The plan is seen by legal experts as potentially controversial given that Tata Sons has in the past objected to the Mistrys pledging their stake in the conglomerate’s holding company. The Mistrys own an 18% stake in Tata Sons, the holding company of the Tata Group. Relations between the two sides have been acrimonious ever since Cyrus Mistry‘s October 2016 ouster as chairman of Tata Sons.
The promoters intend to use the money raised from the proposed debenture issue to make advance payments of bank loans of group companies and for the working capital needs of group firms that are engaged in the construction of high-value infrastructure projects such as oil drilling infrastructure.
Documents filed with the Registrar of Companies by Sterling Investment Corp., a Mistry family company that owns a 9.185% stake in Tata Sons, show that promoters through group company Evangelos Ventures plan to raise the amounts mentioned earlier by pledging Tata Sons shares.
The Tata Sons shares held by Sterling Investment were till recently pledged with Standard Chartered Bank against outstanding loans of Shapoorji Pallonji and Co. Ltd worth ₹2,800 crore.
However, documents show that the loans were prepaid last month and the shares were released by Standard Chartered Bank.
Shapoorji Pallonji and Co. and Tata Sons did not respond to emailed queries sent on Friday.
Standard Chartered Bank declined to comment.
Apex Court Ruling
The Supreme Court had in a ruling on March 26 upheld the right of Tata Sons to remove Cyrus Mistry as chairman of the company, deciding a prolonged legal battle in favour of the Tatas. Mistry had challenged his October 2016 removal.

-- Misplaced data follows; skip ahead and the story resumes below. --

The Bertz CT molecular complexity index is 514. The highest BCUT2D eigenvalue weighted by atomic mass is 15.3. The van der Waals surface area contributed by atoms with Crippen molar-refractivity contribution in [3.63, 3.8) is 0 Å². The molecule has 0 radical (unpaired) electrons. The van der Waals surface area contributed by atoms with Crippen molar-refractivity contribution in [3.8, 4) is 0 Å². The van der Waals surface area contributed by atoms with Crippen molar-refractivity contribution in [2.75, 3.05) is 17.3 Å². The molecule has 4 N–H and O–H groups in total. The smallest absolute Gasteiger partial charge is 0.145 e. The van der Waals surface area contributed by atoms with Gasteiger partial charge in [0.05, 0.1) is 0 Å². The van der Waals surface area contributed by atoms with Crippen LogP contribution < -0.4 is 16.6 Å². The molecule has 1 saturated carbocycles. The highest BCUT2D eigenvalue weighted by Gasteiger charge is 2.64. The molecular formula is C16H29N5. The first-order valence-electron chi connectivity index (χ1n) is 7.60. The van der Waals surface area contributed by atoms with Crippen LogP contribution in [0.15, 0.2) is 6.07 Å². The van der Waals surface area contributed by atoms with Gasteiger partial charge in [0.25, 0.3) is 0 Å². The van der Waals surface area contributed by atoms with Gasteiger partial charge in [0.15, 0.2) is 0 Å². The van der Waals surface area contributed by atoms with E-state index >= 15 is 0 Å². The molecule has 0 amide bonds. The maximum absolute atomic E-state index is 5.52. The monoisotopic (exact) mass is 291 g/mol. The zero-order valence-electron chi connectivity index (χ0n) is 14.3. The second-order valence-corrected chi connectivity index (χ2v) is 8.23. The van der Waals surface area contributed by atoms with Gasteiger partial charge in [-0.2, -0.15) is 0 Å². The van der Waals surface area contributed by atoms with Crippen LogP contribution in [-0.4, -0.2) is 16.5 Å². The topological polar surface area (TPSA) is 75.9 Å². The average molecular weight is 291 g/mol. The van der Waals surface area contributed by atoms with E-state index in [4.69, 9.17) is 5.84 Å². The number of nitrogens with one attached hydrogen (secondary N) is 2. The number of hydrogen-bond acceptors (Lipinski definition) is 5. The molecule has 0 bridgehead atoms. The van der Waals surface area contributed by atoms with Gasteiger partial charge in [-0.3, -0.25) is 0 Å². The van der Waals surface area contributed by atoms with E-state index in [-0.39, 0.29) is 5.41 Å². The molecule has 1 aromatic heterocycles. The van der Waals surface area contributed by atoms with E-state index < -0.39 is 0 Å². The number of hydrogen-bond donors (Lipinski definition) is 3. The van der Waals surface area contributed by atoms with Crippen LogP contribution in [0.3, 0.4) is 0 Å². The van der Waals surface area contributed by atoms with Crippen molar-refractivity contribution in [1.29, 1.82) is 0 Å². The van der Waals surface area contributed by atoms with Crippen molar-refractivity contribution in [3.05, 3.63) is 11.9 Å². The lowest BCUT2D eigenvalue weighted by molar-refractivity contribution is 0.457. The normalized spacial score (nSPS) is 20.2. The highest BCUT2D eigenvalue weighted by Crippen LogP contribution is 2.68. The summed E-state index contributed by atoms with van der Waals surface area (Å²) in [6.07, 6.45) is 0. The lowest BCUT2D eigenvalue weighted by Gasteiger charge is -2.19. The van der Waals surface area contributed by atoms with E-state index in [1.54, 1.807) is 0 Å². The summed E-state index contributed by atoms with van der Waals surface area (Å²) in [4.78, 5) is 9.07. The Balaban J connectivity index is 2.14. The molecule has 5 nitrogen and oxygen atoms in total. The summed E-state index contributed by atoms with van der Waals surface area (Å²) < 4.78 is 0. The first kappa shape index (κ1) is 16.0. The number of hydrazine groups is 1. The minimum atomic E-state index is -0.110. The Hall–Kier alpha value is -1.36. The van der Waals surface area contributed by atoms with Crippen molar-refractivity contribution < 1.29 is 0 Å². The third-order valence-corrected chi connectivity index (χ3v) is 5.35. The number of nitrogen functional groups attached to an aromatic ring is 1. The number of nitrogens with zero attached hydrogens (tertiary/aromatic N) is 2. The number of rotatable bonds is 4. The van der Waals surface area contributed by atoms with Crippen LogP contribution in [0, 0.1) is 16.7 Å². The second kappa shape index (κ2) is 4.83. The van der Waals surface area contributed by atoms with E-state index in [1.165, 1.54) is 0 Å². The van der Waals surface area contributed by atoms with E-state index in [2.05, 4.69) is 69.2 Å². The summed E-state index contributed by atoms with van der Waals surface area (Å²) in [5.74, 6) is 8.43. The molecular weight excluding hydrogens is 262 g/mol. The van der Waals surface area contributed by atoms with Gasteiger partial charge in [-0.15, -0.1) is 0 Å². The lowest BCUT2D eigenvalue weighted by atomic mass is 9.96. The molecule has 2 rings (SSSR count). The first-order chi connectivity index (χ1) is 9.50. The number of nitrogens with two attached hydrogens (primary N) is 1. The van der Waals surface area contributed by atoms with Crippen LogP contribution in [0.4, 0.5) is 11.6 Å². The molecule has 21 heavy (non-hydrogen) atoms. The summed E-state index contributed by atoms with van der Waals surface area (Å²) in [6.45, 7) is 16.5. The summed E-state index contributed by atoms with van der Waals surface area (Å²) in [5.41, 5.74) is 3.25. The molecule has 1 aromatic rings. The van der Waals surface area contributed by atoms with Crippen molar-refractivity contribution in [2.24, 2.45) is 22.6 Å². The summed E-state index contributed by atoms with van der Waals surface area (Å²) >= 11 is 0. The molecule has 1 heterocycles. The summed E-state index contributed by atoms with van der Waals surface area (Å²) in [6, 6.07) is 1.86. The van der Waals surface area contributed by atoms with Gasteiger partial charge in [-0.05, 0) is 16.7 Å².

The apex court has remained silent on the issue of whether the Tata Sons shares held by the Mistry family can be pledged.
“There is no mention of whether Tata Sons shares can be pledged in the company’s articles of association. Moreover, there is a process for obtaining fair value of the shares which is defined. This implies the shares are very much tradeable,” a lawyer aware of the matter said on condition of anonymity.
The 150-year-old Shapoorji Pallonji and Co.’s indebtedness has been a matter of concern for its promoters. The group has overall debt of around Rs 20,000 crore and has been selling assets to repay bank loans.
The company recently sold its majority stake in Eureka Forbes to private equity firm Advent International for Rs 4,400 crore. Group unit Sterling and Wilson Solar is also looking to take on a partner to pare debt.
A lenders’ consortium led by State Bank of India had in October last year approved a one-time restructuring (OTR) package for the company as part of the Covid relief programme introduced by the Reserve Bank of India. That has provided the company a two-year reprieve from its loan repayment obligations.